Glycogen Branching Enzyme Deficiency (GBED)

Glycogen Branching Enzyme Deficiency, "GBED", is a fatal disease that is seen in Quarter Horses and related horses. Affected animals may be aborted or stillborn, and foals that survive to term typically die or cannot stand or nurse on their own. Foals may appear healthy for a time but eventually may develop seizures, become too weak to stand, or in some cases, die suddenly.

GBED affected horses lack an enzyme that is used to properly make the necessary sugars muscles need to function. Affected horses cannot store the sugar needed for numerous tissues in the body. This means the tissues are energy impaired, resulting in muscle weakness and organ failure.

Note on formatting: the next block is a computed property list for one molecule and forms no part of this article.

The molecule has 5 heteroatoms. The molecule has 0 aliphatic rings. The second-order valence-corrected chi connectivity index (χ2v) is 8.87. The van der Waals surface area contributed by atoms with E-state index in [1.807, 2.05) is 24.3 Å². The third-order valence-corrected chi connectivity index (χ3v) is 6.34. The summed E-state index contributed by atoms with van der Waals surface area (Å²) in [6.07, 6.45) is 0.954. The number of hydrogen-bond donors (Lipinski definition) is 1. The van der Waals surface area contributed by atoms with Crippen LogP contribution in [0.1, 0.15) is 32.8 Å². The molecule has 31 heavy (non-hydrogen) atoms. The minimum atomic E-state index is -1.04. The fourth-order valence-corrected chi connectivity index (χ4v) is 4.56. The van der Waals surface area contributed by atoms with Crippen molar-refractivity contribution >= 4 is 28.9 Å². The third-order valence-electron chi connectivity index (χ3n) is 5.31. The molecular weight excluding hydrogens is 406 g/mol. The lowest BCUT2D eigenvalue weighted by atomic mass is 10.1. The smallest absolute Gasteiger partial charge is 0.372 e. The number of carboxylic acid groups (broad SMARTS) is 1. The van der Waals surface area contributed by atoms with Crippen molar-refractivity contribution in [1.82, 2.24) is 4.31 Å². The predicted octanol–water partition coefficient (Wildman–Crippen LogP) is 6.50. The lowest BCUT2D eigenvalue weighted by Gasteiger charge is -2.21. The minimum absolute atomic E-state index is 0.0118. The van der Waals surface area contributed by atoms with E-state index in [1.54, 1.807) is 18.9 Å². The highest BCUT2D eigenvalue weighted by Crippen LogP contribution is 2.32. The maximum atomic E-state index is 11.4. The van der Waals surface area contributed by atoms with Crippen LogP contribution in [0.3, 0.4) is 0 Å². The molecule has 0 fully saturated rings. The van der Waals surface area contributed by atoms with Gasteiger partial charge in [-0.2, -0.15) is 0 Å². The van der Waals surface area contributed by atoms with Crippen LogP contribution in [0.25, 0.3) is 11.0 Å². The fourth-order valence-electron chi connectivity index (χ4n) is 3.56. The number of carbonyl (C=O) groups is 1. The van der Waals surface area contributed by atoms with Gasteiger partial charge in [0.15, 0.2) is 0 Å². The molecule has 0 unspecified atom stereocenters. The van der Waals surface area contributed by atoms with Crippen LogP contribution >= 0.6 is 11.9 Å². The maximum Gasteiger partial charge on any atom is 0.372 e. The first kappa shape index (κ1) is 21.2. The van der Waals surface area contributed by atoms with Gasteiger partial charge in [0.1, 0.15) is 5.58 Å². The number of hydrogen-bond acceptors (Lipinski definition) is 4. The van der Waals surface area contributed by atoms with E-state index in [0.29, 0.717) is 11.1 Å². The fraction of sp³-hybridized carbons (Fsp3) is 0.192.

Approximately 10% of quarter horses are carriers of GBED, most commonly found in western pleasure and cutting horse industries.

GBED is a recessive mutation. This means that a horse must inherit TWO copies to be affected. A horse that inherits one copy, known as a carrier, will not experience symptoms of the disorder but can pass the mutation on to offspring.


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